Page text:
Adam Giardino, a broadcaster with the Scranton/Wilkes-Barre RailRiders, spoke to students about his start in the broadcasting industry and his role as president of the Black Play-by-Play Broadcaster Grant and Scholarship Fund.
Adam Giardino always knew he wanted to be a sports broadcaster, and after 10 years in the industry, he wants to help others achieve that dream, too.
Giardino, a broadcaster for the Scranton/Wilkes-Barre RailRiders, is the founder and president of the Black Play-by-Play Broadcaster Grant and Scholarship Fund. The fund, which has grown from its initial $3,000 goal to more than $25,000, provides scholarship money to Black college undergraduate and graduate students interested in pursuing a career in play-by-play sports broadcasting. At a joint virtual event hosted by Unity in Communications and Elon Sports Vision on Oct. 22, Giardino spoke to students about his path to becoming a broadcaster and what inspired him to create the scholarship fund.
While attending the University of Connecticut, Giardino got his start in broadcasting in the university’s radio station. He served as a broadcaster and sports director as an undergraduate. While Giardino had considered other student media outlets on campus, he said once he broadcasted his first game for the radio station, he knew he found his place on campus.
“Basically, the first game that I did with the radio station, within a week, I was like, ‘Okay, this is it. I don’t want to spend my time doing anything else,’” Giardino said. “If you have that specific interest, let it guide you.”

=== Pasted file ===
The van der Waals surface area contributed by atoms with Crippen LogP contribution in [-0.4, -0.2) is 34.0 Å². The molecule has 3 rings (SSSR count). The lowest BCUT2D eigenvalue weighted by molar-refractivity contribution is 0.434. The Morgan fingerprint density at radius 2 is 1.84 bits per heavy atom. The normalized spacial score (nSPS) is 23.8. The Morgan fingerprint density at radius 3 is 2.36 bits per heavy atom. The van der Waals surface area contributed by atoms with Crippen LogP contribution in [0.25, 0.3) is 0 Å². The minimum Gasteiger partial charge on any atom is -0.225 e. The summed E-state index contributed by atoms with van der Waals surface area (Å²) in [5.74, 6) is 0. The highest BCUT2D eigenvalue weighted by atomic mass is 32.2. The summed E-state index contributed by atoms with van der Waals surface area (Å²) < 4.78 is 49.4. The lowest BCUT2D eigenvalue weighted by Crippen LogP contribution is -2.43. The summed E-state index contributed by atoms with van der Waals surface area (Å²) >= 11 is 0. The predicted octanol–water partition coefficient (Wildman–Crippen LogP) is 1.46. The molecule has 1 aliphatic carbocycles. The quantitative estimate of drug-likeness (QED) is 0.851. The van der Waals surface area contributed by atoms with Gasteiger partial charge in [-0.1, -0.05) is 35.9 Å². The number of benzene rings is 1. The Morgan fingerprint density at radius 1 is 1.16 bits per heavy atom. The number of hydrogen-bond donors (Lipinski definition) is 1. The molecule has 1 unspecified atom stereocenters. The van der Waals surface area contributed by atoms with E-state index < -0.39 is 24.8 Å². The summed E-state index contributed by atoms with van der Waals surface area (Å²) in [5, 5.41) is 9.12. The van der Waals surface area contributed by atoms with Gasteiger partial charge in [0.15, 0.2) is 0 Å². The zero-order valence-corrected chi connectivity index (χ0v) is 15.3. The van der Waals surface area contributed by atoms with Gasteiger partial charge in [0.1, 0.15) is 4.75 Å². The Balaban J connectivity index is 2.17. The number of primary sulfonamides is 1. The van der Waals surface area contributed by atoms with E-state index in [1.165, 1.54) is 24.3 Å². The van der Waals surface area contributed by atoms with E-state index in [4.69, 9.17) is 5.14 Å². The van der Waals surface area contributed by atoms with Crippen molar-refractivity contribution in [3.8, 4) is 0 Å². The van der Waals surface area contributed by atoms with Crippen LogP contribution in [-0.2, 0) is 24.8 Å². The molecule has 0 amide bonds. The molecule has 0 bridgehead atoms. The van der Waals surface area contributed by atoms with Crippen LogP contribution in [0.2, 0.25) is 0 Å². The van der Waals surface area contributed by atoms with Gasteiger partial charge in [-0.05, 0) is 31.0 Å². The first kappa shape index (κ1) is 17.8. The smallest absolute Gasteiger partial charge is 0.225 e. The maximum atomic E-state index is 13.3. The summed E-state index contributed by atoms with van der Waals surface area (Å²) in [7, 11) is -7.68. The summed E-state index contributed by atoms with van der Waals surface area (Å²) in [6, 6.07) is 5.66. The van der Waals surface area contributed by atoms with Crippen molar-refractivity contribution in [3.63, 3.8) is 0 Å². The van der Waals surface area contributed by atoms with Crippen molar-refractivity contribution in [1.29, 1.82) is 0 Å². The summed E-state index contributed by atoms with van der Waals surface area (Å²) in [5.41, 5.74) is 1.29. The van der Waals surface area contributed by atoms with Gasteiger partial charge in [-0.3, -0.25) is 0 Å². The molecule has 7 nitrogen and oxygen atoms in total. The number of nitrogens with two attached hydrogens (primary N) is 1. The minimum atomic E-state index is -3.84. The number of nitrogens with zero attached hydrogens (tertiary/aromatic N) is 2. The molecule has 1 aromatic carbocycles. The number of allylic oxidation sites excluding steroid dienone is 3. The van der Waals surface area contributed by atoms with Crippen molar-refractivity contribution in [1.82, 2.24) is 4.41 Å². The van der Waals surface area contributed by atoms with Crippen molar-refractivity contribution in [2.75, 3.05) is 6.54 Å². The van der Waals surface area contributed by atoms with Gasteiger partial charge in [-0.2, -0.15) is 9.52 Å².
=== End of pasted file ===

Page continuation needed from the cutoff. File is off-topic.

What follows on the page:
Following his graduation in 2011, Giardino began broadcasting in the minor leagues, where he has been for the last decade. Now, as a broadcaster for the RailRiders, an affiliate of the New York Yankees, Giardino is like many right now in the sports industry during a pandemic – waiting to return to action.
While he might not be calling games, Giardino is broadcasting his new scholarship and grant fund. Giardino said in his time as a professional broadcaster, he has only come in contact with a few broadcasters who did not look like him, something he hopes to help change with his scholarship fund.
After connecting with Black broadcasters about the scholarship mission, Giardino launched the initiative in June, and hopes to provide both financial and career support to Black broadcasters.
“I think a lot of us in the country with the protest following the George Floyd murder, especially when it came the middle of a pandemic, where maybe some of us weren’t as comfortable going out in a crowd, felt a little helpless and wanted to do more – wanted to make a difference,” Giardino said.
The scholarship application is open through Nov. 10, and can be submitted online here.
For more information about the Unity in Communications program, click here, or contact program adviser Genevieve Barnes (firstname.lastname@example.org). To learn more about Elon Sports Vision, visit the program’s website.